Natural language processing (NLP) is a way of translating between computer languages and human languages. The goal of this field is to allow computers to understand what a text says without being given precise values and equations for the data that the text contains. In essence, natural language processing automates the translation process between human and computer languages. While much of this field relies on statistics and models to determine likely meanings of a phrase, there are and have been many different approaches to this problem. Findings in this field have applications in the areas of speech recognition, human language translation, information retrieval, and even artificial intelligence.
Evolving out of a background in computer science and linguistics, natural language processing faces many problems because language is not always consistent and not all clues to meaning are contained in language itself. Even a complete account of the entire grammar of a language including all exceptions does not always allow a computer to parse the information contained in a text. Some sentences are syntactically ambiguous, words often have more than one meaning, and some combinations of sounds or symbols change their meaning depending on the boundaries of the words — all of which can be problems for a computer that does not understand context. More importantly, much of language depends on a connection to the physical and social universe — some sentences, such as speech acts, do not convey information as much as act on the world. Even if a computer has a perfect understanding of human language syntax and semantics, the text to be analyzed must be free of human devices, such as sarcasm or passive aggression, for the computer to correctly ascertain what the text means.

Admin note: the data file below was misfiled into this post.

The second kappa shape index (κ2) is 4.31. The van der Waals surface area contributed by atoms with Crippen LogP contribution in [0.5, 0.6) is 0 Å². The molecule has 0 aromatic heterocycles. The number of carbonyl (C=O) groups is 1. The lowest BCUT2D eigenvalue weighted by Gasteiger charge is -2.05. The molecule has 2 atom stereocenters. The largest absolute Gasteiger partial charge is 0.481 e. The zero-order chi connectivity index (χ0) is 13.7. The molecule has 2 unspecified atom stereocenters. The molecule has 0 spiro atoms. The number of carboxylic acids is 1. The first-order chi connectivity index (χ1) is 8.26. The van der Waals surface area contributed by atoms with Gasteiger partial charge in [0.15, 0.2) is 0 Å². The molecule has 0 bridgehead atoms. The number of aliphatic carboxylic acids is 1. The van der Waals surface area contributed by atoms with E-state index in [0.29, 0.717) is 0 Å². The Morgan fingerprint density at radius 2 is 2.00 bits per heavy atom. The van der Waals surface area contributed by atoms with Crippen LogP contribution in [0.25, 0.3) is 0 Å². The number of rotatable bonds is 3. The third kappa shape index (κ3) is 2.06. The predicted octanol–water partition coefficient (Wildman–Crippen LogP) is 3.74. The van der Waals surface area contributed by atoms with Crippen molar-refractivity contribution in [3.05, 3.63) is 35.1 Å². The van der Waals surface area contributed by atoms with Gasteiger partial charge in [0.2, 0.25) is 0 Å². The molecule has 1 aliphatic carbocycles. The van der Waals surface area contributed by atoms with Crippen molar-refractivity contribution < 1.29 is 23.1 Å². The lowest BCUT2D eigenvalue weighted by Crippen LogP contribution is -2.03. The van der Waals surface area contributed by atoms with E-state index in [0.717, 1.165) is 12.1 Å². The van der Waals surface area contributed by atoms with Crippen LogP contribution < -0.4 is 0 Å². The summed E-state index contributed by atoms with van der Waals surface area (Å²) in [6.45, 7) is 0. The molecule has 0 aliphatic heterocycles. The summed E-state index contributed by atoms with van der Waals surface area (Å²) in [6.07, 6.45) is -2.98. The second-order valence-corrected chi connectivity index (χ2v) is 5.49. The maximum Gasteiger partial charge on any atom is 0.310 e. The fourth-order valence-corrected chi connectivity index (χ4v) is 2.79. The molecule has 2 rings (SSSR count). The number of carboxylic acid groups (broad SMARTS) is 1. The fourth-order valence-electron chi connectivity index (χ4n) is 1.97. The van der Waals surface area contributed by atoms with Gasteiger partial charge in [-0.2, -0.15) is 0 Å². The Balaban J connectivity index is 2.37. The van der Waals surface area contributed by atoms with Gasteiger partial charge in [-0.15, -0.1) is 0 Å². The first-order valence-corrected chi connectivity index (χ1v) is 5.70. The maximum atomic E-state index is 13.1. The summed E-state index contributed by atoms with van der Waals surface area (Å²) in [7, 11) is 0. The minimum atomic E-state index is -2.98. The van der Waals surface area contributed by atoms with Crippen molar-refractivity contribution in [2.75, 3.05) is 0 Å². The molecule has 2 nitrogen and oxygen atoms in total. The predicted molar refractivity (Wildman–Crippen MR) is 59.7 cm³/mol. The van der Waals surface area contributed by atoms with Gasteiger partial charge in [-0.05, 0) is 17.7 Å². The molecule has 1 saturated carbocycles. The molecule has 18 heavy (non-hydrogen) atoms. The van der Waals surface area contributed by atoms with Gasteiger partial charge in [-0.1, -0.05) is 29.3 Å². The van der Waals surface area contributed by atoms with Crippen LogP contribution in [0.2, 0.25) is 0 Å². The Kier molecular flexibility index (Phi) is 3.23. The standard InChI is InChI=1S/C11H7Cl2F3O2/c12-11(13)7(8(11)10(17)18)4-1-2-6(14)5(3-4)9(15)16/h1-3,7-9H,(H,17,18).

Ideologically, natural language processing is a system of human-computer interaction that is governed by the idea that most computer users are more comfortable working with computers in a human language they already know than adapting to a computer's language. It also capitalizes on the fact that much of human knowledge is already encoded in human language, and the texts that contain that knowledge can be translated into logical structures that can be streamlined for a computer. While many projects in this field work to extract computer-readable data from human language texts, natural language processing is also used to generate human-readable texts from computer data. Both these understanding and generating facilities can be used by the same technology, such as in the case of applications that translate from one human language to another by first decoding the text into a computer language, then encoding it in another human language. The innovations obtained in natural language processing endeavors are also strikingly applicable to artificial intelligence projects because of the degree to which human-like intelligence is defined by a mastery of the complexities of human language.